School may be out, but summer camp is back.
Gov. Ron DeSantis announced on Friday he was ending all restrictions on youth activities across the state, including camps and youth sports. The statement was the governor’s latest move to wake Florida from its coronavirus-induced economic slumber.
However, the Republican governor said he would not prevent municipalities from imposing more restrictive rules.
“We think this makes sense based on the data and observed experience. We’re not going to institute a lot of rules, or really no rules, ”DeSantis said, noting that the Florida Department of Health would likely post guidelines for youth activities on its website. “At the end of the day, we trust parents to be able to make decisions together with doctors. “
DeSantis’ announcement at a Jacksonville press conference matched the plans of some Tampa Bay area officials, but conflicted with others.
The Hillsborough County Department of Parks and Recreation last week canceled its series of summer camps.
Hillsborough Commission Chairman Les Miller Jr. said the county was awaiting official decree from the governor’s office before deciding on its next step. Miller said county officials would follow him. Pinellas officials said on Friday they have a similar plan.
On Friday night, the DeSantis office released the two-page executive order, which contained few details.
Miller noted that it could be difficult for Hillsborough to open its camps with potential additional restrictions such as social distancing, limited group sizes or masks.
“We’re going to have to put a lot of things in place before we open the doors and say, ‘Come in’,” Miller said.
Tampa Mayor Jane Castor announced Thursday that the city is opening its summer camps starting June 1.
“We are continuing our summer school because people can’t go back to work if they don’t have care for their children,” Mayor Jane Castor said on a Facebook live stream from Cafe on Friday. Con Tampa. “And we found out and we are going to open our summer camps.”
Castor spokesperson Ashley Bauman said DeSantis’ announcement had little to do with the city’s plans to reopen summer camps, as the city views the camps as child care centers. This type of care has never been banned under the governor’s previous restrictions, Bauman said.
Later on Friday, Castor said in a statement that she would “wholeheartedly support” the governor’s decision to reopen youth sports, provided it is done safely.
St. Petersburg announced last week that its summer camps will run at a limited capacity.
A spokesperson for the YMCA of Suncoast and the YMCA of Metro Tampa said Friday afternoon organizations would wait for the full executive order to be released to comment.
DeSantis argued that youth activities – schools, in particular – were closed in the first place because, at the onset of the pandemic, it was believed that children would spread the disease to other more vulnerable populations.
But children have not been shown to be very effective spreaders of the disease, the governor argued on Friday.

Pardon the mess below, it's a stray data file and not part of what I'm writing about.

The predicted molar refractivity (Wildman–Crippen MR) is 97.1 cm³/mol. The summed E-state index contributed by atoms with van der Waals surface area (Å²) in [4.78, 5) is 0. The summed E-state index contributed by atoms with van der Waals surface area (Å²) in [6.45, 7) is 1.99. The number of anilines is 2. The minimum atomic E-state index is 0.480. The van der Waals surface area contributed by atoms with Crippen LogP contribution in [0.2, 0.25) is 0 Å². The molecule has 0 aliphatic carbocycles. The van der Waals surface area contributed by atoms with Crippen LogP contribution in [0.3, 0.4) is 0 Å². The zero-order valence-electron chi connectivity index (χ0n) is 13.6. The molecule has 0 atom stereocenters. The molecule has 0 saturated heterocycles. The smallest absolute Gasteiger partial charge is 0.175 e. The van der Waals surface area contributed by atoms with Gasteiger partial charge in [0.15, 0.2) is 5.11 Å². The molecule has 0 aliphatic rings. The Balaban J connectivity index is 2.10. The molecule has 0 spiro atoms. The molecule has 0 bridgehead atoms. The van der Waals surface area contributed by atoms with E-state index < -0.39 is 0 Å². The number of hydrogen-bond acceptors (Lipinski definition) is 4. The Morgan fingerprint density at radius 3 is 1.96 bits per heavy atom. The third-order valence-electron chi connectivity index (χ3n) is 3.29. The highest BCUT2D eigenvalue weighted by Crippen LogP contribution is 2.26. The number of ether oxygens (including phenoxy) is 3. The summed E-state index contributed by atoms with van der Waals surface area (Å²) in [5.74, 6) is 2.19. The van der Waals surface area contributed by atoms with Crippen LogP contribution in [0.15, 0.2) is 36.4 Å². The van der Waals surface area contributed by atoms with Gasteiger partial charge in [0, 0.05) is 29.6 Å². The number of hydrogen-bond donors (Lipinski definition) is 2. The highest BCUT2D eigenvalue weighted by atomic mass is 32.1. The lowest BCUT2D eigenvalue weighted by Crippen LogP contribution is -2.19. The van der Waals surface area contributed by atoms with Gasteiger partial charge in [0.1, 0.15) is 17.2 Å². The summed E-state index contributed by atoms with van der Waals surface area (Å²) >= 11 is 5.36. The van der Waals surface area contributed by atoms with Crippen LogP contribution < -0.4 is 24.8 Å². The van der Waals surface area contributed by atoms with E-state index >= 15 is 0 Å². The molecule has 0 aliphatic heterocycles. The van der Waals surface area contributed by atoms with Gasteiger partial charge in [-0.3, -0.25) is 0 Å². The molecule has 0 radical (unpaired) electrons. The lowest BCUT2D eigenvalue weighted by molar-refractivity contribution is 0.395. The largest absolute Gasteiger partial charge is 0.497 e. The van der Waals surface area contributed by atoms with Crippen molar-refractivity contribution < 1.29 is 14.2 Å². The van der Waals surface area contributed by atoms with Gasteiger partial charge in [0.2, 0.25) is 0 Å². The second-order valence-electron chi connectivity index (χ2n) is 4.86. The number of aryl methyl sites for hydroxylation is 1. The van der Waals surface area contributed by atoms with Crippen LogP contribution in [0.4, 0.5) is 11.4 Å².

“The data is pretty clear that, for some reason, children don’t seem to be infected at the same rate as other adults are infected,” DeSantis said.
DeSantis also noted that children are much less likely to face the serious consequences of the novel coronavirus. In Florida, five out of six coronavirus deaths have occurred in people 65 years of age and older. No one under the age of 25 has died from the disease, DeSantis noted.
The federal Centers for Disease Control and Prevention noted that “relatively few“Children have suffered serious health consequences such as hospitalizations due to COVID-19.
However, experts say the question of how the coronavirus affects children is far from settled.
Dr Steven L. Zeichner, head of the division of pediatric infectious diseases at the University of Virginia, said it is true that children older than infants and younger than adolescents appear to be less severely affected by the coronavirus than adults. However, it is difficult to know what the likelihood of a child is infected as governments still have not tested enough populations.
“We don’t really know if children are more or less likely to acquire COVID-19,” Zeichner said, according to a issue file by SciLine, an independent non-profit organization that brings together expert advice on scientific issues. “If we don’t test everyone, we won’t find a lot of asymptomatic illnesses. “
Florida has stepped up its testing program in recent weeks. As of Friday, about 837,000 tests had been reported in Florida. In a state of about 21.5 million people, that figure means that at most about 4 percent of the population has been tested.
Doctors across the country have also seen dozens of cases of “pediatric multisystem inflammatory syndrome,” or MIS-C, a childhood illness associated with the coronavirus. This disease is as mysterious as it is frightening for parents: the Centers for Disease Control and Prevention recently advised there is a lot that we don’t know about the disease.
Dr Bonnie White, the DeSantis family pediatrician, sat next to the governor as he made his announcement. She said MIS-C is “extremely rare”.
White supported the governor’s assessment of the current scientific understanding of the coronavirus. She said many of her patients exhibited symptoms of anxiety and depression due to months of isolation brought on by the statewide closures.
“It’s time for our kids to get back to the new normal, and it’s time to allow kids to be safe kids,” White said.